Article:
Solid rules; one wishes they were better learned and more consistently rewarded, though.


When “Be my buddy, or I’ll bust your bones!” doesn’t work for Benny, who is the classic shark cliché of a villain’s villain, he takes Janice Jellyfish’s words of wisdom to heart and attends Friend School.

Ollie Octopus is the teacher, and he begins with Rule No. 1: “A friend is a good listener.” Unsurprisingly, no one wants to practice with Benny, so he butts in on the shrimps’ conversation about their favorite food and is reminded to listen first. Surprisingly, he manages to keep to himself the fact that shrimp is his favorite food. Rule No. 2 is “A friend always tells the truth,” but though Ollie tells Benny that “My, Janice, you’re an ugly jellyfish” is impolite, he doesn’t really explain what exactly this rule entails. Benny flat-out breaks the fourth rule and the spirit of the third—about taking turns and sharing—with no consequences. The final rule addresses good sportsmanship, and Benny finally sees the light when he refuses to take the easy win in a race and helps Janice out of a pickle instead, thereby earning his first friend. Ollie promptly declares an A-plus for Benny, and he graduates the next day (despite not really having learned all the rules) while practicing one final rule about keeping promises. Montijo’s watercolor, pen-and-ink, and digital illustrations are reminiscent of television cartoons, and characters’ expressions are over-the-top clichéd villain and victims.

Solid rules; one wishes they were better learned and more consistently rewarded, though. (Picture book. 4-7)

Pub Date: July 11, 2017

ISBN: 978-1-4778-2803-8

Page Count: 32

Publisher: Two Lions

Review Posted Online: May 15, 2017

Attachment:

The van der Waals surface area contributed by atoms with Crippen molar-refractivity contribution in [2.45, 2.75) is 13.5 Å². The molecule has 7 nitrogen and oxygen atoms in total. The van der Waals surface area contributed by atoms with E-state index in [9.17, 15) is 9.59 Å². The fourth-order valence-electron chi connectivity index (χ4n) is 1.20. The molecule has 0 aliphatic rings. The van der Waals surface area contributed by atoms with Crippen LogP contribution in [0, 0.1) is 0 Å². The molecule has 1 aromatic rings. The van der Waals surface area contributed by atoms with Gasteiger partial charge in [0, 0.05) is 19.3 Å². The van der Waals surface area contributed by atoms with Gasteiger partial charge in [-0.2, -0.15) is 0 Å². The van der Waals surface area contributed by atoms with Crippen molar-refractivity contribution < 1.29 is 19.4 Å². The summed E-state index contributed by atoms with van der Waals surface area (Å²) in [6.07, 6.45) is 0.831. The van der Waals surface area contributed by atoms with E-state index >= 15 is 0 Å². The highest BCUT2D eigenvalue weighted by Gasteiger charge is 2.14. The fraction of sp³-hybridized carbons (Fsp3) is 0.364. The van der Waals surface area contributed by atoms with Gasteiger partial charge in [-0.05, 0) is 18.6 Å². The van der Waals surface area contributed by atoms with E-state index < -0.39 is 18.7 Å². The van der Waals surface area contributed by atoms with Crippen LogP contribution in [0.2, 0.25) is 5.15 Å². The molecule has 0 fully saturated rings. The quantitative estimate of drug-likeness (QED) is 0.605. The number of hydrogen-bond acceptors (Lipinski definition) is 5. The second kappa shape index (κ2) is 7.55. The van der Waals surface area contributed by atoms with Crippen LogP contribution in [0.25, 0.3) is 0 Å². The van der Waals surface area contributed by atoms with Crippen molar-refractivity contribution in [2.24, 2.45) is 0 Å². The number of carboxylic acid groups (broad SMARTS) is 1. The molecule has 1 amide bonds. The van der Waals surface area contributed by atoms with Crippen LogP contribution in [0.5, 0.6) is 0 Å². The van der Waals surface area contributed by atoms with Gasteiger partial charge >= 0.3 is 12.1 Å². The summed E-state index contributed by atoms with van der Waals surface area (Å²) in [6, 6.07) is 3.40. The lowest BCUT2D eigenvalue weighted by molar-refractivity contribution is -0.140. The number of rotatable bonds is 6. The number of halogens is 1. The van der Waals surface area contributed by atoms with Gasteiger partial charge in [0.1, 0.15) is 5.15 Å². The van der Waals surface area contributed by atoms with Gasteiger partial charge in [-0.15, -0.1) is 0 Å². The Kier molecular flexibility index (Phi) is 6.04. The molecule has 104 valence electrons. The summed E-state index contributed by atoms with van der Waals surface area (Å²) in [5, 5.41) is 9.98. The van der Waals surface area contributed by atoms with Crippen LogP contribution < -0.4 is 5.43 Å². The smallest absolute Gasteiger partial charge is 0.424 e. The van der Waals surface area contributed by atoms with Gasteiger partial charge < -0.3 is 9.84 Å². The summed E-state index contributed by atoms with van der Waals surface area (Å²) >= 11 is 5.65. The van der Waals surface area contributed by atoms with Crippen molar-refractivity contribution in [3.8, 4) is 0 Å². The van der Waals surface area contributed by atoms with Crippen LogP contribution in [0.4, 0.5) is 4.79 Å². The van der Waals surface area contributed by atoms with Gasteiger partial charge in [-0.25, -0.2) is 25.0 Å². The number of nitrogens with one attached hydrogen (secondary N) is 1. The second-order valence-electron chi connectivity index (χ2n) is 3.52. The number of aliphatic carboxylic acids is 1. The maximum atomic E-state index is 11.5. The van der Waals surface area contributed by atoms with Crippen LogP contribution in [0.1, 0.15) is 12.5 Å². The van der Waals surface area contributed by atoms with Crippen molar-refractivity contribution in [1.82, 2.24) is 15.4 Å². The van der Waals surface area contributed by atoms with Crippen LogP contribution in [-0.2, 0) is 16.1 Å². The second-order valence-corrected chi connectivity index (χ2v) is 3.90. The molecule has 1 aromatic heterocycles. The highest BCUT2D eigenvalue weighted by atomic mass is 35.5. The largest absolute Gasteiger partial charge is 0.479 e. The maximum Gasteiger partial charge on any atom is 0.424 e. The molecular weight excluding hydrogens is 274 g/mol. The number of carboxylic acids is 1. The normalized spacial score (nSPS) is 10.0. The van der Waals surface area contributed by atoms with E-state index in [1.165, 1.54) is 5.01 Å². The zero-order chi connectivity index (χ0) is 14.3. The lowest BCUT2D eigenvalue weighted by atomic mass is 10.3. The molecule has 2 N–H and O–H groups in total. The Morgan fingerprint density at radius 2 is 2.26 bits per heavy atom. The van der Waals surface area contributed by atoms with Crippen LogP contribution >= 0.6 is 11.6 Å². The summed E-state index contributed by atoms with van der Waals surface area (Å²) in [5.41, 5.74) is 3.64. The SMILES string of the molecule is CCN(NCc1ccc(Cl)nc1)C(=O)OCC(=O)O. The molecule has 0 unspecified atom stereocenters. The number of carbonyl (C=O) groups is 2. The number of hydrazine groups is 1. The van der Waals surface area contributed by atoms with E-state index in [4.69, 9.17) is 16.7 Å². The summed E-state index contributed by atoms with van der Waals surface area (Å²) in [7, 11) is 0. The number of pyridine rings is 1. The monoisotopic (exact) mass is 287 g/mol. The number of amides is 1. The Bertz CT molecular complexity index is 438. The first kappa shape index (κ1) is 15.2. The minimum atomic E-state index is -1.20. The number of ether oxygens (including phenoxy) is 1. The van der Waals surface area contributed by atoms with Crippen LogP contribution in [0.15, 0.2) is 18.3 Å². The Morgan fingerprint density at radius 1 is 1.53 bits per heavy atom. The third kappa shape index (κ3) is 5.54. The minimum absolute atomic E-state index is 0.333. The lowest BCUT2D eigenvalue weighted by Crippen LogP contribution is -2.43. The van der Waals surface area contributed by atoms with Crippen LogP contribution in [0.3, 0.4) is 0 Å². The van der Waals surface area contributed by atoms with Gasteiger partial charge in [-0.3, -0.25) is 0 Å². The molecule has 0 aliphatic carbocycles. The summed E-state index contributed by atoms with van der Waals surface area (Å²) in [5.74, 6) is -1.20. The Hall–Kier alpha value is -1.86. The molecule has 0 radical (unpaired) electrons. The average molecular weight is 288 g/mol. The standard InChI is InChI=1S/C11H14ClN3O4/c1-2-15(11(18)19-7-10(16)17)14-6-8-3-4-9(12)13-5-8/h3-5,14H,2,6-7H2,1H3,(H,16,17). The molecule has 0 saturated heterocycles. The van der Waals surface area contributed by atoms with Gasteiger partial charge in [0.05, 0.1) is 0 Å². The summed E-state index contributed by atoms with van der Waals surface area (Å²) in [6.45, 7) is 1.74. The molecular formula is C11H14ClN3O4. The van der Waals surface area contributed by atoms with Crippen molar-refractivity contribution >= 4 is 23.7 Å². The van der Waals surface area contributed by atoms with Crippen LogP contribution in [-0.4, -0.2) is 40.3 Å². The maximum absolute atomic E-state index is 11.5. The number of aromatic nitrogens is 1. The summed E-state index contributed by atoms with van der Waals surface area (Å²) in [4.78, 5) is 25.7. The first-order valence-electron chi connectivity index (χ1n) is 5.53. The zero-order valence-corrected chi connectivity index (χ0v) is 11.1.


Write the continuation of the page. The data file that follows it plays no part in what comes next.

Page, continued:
Kirkus Reviews Issue: June 1, 2017

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Hee haw.

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The print version of a knee-slapping cumulative ditty.

In the song, Smith meets a donkey on the road. It is three-legged, and so a “wonky donkey” that, on further examination, has but one eye and so is a “winky wonky donkey” with a taste for country music and therefore a “honky-tonky winky wonky donkey,” and so on to a final characterization as a “spunky hanky-panky cranky stinky-dinky lanky honky-tonky winky wonky donkey.” A free musical recording (of this version, anyway—the author’s website hints at an adults-only version of the song) is available from the publisher and elsewhere online. Even though the book has no included soundtrack, the sly, high-spirited, eye patch–sporting donkey that grins, winks, farts, and clumps its way through the song on a prosthetic metal hoof in Cowley’s informal watercolors supplies comical visual flourishes for the silly wordplay. Look for ready guffaws from young audiences, whether read or sung, though those attuned to disability stereotypes may find themselves wincing instead or as well.

Hee haw. (Picture book. 5-7)

Pub Date: May 1, 2010

ISBN: 978-0-545-26124-1

Page Count: 26

Publisher: Scholastic

Review Posted Online: Dec. 29, 2018

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Serve this superbly designed title to all who relish slightly scary stories.

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Kids know vegetables can be scary, but rarely are edible roots out to get someone. In this whimsical mock-horror tale, carrots nearly frighten the whiskers off Jasper Rabbit, an interloper at Crackenhopper Field.

Jasper loves carrots, especially those “free for the taking.” He pulls some in the morning, yanks out a few in the afternoon, and comes again at night to rip out more. Reynolds builds delicious suspense with succinct language that allows understatements to be fully exploited in Brown’s hilarious illustrations. The cartoon pictures, executed in pencil and then digitally colored, are in various shades of gray and serve as a perfectly gloomy backdrop for the vegetables’ eerie orange on each page. “Jasper couldn’t get enough carrots … / … until they started following him.” The plot intensifies as Jasper not only begins to hear the veggies nearby, but also begins to see them everywhere. Initially, young readers will wonder if this is all a product of Jasper’s imagination. Was it a few snarling carrots or just some bathing items peeking out from behind the shower curtain? The ending truly satisfies both readers and the book’s characters alike. And a lesson on greed goes down like honey instead of a forkful of spinach.

Serve this superbly designed title to all who relish slightly scary stories. (Picture book. 4-7)

Pub Date: Aug. 21, 2012

ISBN: 978-1-4424-0297-3

Page Count: 40

Publisher: Simon & Schuster

Review Posted Online: May 2, 2012

Kirkus Reviews Issue: Aug. 1, 2012

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